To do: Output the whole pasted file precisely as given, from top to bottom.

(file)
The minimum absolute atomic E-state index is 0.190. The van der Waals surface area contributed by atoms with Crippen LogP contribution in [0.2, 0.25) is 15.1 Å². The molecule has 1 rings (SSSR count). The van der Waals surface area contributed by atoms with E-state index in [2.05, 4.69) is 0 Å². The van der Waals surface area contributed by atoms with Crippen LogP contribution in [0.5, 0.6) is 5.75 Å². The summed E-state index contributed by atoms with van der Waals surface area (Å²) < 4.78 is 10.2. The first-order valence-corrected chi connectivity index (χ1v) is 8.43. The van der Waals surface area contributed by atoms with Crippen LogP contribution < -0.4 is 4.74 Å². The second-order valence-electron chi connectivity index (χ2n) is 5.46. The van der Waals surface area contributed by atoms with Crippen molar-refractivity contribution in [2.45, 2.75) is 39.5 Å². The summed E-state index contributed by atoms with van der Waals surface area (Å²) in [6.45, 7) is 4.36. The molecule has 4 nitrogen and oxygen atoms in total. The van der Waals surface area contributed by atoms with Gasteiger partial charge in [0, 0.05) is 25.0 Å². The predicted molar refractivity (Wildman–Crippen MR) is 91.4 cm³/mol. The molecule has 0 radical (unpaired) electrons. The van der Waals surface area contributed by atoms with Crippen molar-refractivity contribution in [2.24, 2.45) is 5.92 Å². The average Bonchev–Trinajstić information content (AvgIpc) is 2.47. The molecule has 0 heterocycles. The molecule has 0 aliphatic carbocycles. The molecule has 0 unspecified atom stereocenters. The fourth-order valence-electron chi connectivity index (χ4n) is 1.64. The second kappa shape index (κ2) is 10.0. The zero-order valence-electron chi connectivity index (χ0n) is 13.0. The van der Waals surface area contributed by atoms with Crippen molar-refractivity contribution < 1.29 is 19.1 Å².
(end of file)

The minimum absolute atomic E-state index is 0.190. The van der Waals surface area contributed by atoms with Crippen LogP contribution in [0.2, 0.25) is 15.1 Å². The molecule has 1 rings (SSSR count). The van der Waals surface area contributed by atoms with E-state index in [2.05, 4.69) is 0 Å². The van der Waals surface area contributed by atoms with Crippen LogP contribution in [0.5, 0.6) is 5.75 Å². The summed E-state index contributed by atoms with van der Waals surface area (Å²) < 4.78 is 10.2. The first-order valence-corrected chi connectivity index (χ1v) is 8.43. The van der Waals surface area contributed by atoms with Crippen LogP contribution < -0.4 is 4.74 Å². The second-order valence-electron chi connectivity index (χ2n) is 5.46. The van der Waals surface area contributed by atoms with Crippen molar-refractivity contribution in [2.45, 2.75) is 39.5 Å². The summed E-state index contributed by atoms with van der Waals surface area (Å²) in [6.45, 7) is 4.36. The molecule has 4 nitrogen and oxygen atoms in total. The van der Waals surface area contributed by atoms with Gasteiger partial charge in [0, 0.05) is 25.0 Å². The predicted molar refractivity (Wildman–Crippen MR) is 91.4 cm³/mol. The molecule has 0 radical (unpaired) electrons. The van der Waals surface area contributed by atoms with Crippen molar-refractivity contribution in [2.24, 2.45) is 5.92 Å². The average Bonchev–Trinajstić information content (AvgIpc) is 2.47. The molecule has 0 heterocycles. The molecule has 0 aliphatic carbocycles. The molecule has 0 unspecified atom stereocenters. The fourth-order valence-electron chi connectivity index (χ4n) is 1.64. The second kappa shape index (κ2) is 10.0. The zero-order valence-electron chi connectivity index (χ0n) is 13.0. The van der Waals surface area contributed by atoms with Crippen molar-refractivity contribution < 1.29 is 19.1 Å².